15 Songs, 1 Hour

EDITORS’ NOTES

New Orleans native Lloyd Harlan Polite Jr. has a voice that captures the overwhelming rush of teenage love better than any other current r’n’b singer. Part of it is that the 21-year-old Lloyd sounds like a teenager: his fragile, yearning voice has more than little in common with Michael Jackson at his most tender. The other part is that Lloyd sings every song with a desire that is all-encompassing and absolutely sincere. The smash hit “You” is about a player changing his ways for the love of a girl, but when Lloyd sings the refrain — “Can I be your friend? / This is how I feel / I’m in need of love” — he sounds as melted by his own emotions as the girls do by his mellifluous voice. Other highlights include “Get It Shawty,” a spare and hypnotic club track that slyly incorporates the chorus from Technotronic’s 1989 staple “Pump Up the Jam,” and “One For Me,” a halftime ballad that is a perfect balance between the sensitive and the seductive. All of Street Love is designed to put a little heat under your collar, but the burning, breathless “What You Wanna Do” is enough to make even the coldest old maid feel like she’s caught up in some forbidden dancefloor grind. Only time will tell if Lloyd can match the long-term success of Usher, R&B’s reigning boy-wonder-turned-crown-prince, but even if Lloyd were to disappear tomorrow he’d be remain in the memory of untold millions of unrequited crushes, first kisses, and slow dances.

EDITORS’ NOTES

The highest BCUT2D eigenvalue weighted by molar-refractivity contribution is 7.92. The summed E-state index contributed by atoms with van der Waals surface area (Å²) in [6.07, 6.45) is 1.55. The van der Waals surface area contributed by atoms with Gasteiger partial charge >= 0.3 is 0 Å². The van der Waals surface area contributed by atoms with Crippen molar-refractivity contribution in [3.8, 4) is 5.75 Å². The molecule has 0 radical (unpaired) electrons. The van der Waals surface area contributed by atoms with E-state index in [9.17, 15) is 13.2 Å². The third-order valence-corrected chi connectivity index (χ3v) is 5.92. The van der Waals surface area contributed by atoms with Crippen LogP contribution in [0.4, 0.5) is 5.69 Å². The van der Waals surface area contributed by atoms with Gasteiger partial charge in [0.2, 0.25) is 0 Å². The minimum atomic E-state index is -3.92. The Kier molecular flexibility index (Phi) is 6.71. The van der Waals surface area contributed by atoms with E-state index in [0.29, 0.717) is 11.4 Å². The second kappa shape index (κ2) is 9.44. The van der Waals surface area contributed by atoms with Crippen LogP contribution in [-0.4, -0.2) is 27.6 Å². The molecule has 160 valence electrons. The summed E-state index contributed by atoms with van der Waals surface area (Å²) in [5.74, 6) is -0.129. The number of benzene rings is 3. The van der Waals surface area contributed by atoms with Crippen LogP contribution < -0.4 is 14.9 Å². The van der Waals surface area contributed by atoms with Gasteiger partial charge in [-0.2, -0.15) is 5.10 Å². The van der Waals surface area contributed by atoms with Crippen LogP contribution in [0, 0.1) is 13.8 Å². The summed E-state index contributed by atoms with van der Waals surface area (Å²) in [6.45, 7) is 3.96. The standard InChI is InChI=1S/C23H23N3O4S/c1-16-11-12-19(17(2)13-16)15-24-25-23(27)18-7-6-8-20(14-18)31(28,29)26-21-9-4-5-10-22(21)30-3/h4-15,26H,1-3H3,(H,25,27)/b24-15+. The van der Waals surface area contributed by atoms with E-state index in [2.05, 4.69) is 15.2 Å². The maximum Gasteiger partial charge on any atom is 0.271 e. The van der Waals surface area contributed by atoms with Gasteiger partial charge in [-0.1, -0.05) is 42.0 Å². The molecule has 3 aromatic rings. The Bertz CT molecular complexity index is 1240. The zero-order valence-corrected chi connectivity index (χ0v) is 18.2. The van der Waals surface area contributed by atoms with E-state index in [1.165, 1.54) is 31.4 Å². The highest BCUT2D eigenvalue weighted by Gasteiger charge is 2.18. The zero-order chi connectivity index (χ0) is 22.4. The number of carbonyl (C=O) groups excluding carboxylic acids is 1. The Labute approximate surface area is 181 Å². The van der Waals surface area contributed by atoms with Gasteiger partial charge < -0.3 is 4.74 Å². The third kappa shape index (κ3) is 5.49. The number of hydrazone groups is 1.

New Orleans native Lloyd Harlan Polite Jr. has a voice that captures the overwhelming rush of teenage love better than any other current r’n’b singer. Part of it is that the 21-year-old Lloyd sounds like a teenager: his fragile, yearning voice has more than little in common with Michael Jackson at his most tender. The other part is that Lloyd sings every song with a desire that is all-encompassing and absolutely sincere. The smash hit “You” is about a player changing his ways for the love of a girl, but when Lloyd sings the refrain — “Can I be your friend? / This is how I feel / I’m in need of love” — he sounds as melted by his own emotions as the girls do by his mellifluous voice. Other highlights include “Get It Shawty,” a spare and hypnotic club track that slyly incorporates the chorus from Technotronic’s 1989 staple “Pump Up the Jam,” and “One For Me,” a halftime ballad that is a perfect balance between the sensitive and the seductive. All of Street Love is designed to put a little heat under your collar, but the burning, breathless “What You Wanna Do” is enough to make even the coldest old maid feel like she’s caught up in some forbidden dancefloor grind. Only time will tell if Lloyd can match the long-term success of Usher, R&B’s reigning boy-wonder-turned-crown-prince, but even if Lloyd were to disappear tomorrow he’d be remain in the memory of untold millions of unrequited crushes, first kisses, and slow dances.

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